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A case of regression of atypical dense deposit disease without C3 deposition in a child

Volume 53(7); July

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Clin Exp Pediatr > Volume 53(7); 2010
Kim, Hwang, Kang, and Lee: A case of regression of atypical dense deposit disease without C3 deposition in a child


Dense deposit disease (DDD) is a rare disorder characterized by the deposition of abnormal electron-dense material within the glomerular basement membrane of the kidneys. The diagnosis is made in most patients between 5 and 15 years of age, and within 10 years, approximately half of the affected patients progress to end-stage renal disease. We report a rare case of regressive DDD without C3 deposition after steroid therapy in an 11-year-old boy. The patient presented with edema, gross hematuria, and nephrotic-range proteinuria. Laboratory testing revealed a serum creatinine level of 1.17 mg/dL, albumin level of 2.3 g/dL, and serum C3 level of 125 mg/dL (range 90-180 mg/dL). The results of the renal biopsy were consistent with DDD without C3 deposition. After 6 weeks of steroid therapy, the nephrotic syndrome completely resolved. The follow-up renal biopsy showed a significant reduction in mesangial proliferation and disappearance of electron-dense deposits in the GBM.


Membranoproliferative glomerulonephritis (MPGN) is a chronic progressive renal disease that is diagnosed by renal histological features. On the basis of immunopathology and ultrastructure analysis of the kidney and of the glomerulus, three subtypes are recognized. MPGN types I and III are variants of immune complex-mediated disease; MPGN II, which is also known as dense deposit disease (DDD), by contrast, has no known association with immune complexes. Because recent studies have indicated that the light microscopy pattern in most patients is not membranoproliferative, the recent trend is to consider DDD a distinct entity, rather than a variant of MPGN1). MPGN II is rare, and it accounts for less than 20% of all cases of MPGN in children2). Its morphologic hallmark is the presence of dense deposits within the glomerular basement membrane (GBM) as observed by electron microscopy.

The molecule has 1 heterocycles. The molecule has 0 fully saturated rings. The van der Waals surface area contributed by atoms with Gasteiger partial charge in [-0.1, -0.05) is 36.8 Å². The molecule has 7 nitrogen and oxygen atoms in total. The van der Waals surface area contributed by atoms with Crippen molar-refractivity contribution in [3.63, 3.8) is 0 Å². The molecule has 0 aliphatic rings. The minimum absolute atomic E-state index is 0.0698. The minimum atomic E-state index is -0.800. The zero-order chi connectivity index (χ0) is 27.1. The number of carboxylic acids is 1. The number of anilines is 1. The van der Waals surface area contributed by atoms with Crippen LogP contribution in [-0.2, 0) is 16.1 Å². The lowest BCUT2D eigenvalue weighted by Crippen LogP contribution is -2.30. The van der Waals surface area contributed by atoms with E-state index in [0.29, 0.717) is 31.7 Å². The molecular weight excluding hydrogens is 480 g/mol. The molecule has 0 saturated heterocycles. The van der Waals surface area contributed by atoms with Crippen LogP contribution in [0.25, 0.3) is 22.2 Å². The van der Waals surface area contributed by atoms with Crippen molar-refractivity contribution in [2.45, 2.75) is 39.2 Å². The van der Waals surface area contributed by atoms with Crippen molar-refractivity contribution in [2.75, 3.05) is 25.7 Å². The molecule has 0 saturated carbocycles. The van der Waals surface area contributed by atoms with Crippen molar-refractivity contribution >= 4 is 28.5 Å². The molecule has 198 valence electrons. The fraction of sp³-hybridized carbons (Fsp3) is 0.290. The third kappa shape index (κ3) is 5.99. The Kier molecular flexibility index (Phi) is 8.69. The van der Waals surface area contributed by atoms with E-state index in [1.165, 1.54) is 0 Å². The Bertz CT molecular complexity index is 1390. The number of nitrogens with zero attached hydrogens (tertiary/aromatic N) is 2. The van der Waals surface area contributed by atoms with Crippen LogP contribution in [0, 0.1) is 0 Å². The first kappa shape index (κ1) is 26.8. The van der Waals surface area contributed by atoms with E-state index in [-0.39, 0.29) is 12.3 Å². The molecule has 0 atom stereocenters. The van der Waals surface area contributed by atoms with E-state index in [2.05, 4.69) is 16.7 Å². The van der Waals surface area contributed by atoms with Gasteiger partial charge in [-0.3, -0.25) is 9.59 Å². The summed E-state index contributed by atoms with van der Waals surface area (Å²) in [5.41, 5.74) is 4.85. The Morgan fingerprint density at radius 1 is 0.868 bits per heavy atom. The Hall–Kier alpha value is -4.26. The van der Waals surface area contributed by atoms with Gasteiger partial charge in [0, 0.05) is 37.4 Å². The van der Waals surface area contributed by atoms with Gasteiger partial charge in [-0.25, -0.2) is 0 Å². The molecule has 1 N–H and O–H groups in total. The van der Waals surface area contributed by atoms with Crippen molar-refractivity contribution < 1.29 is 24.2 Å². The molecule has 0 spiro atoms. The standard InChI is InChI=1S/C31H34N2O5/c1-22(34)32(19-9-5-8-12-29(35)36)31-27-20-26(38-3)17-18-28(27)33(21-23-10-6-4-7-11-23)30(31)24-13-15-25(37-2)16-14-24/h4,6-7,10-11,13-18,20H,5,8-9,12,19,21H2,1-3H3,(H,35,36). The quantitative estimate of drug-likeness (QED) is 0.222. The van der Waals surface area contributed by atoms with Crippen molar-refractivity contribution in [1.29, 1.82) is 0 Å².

MPGN II has a poor prognosis and, with few exceptions, there is usually no change in the dense deposits on follow-up2, 3). Although there is no universally effective treatment for MPGN II, some reports4, 5) suggest that prednisone therapy can reduce proteinuria and prolong renal survival.
We report the case of a child with atypical DDD who achieved complete remission, clinical and morphological, after steroid therapy.

Case report

An 11-year-old boy presented with gross hematuria, proteinuria and generalized edema for five days. There had been no systemic illness, rash or joint pain. His past and family histories were not remarkable for renal disease. Laboratory data included a white blood cell count of 7,000/mm3 with a normal differential count, hemoglobin 11.0 g/dL, and a platelet count of 337,000/mm3. The total serum protein was 4.7 g/dL, with a serum albumin concentration of 2.3 g/dL. The serum creatinine level was 1.17 mg/dL, cholesterol 525 mg/dL and triglycerides 153 mg/dL. The glomerular filteration rate was 66.3 ml/min/1.73 m2. Urinalysis showed hematuria and proteinuria (3+), and the 24 hour urinary protein excretion was 2,625 mg. The serum C3 level was 125 mg/dL (range 90-180 mg/dL) and the C4 level was 33.6 mg/dL (range 10-40 mg/dL). The anti-nuclear antibodies, anti-neutrophil cytoplasm antibodies, anti-hepatitis B virus, Epstein-Barr virus, cytomegalovirus antibodies, and anti-streptolysin O titer were all negative.
The patient underwent a renal biopsy on the fourth hospital day. On light microscopy, the biopsy showed 43 glomeruli. Some glomeruli had mesangial hypercellularity or lobular accentuation (Fig. 1). The glomerular capillary walls were thickened and showed a segmental double contour. In addition, mild interstitial fibrosis and tubular atrophy were present. The ultrastructural examination showed wide foot process effacement, irregularly thickened glomerular basement membrane (GBM), and electron-dense deposits in the lamina densa (Fig. 2). Immunofluorescence examination was negative for immunoglobulin (Ig) G, Ig A, Ig M and C3 deposition. Even though the serum C3 level was not low and there was no C3 deposition along the capillary walls, the pathology was consistent with DDD.
Daily prednisolone therapy (60 mg/m2/day) was started with dipyridamole. After 28 days of daily prednisone therapy, the prednisolone was reduced to alternate day treatment (40 mg/m2/day) and then gradually weaned. Six weeks after steroid therapy, the nephrotic syndrome was in remission with no further relapse. However, he continued to have microscopic hematuria for 16 months after disease onset. At 18 months after onset of the glomerulonephritis, a follow-up renal biopsy was performed. The second renal biopsy showed significant reduction of mesangial proliferation with mild mesangial expansion and disappearance of the electron-dense deposits in the GBM (Fig. 3). In contrast to the first biopsy, mild Ig M staining (1+) was detected in the mesangium. Currently, the patient has been monitored for seven years; he remains well, and has no urinary abnormalities.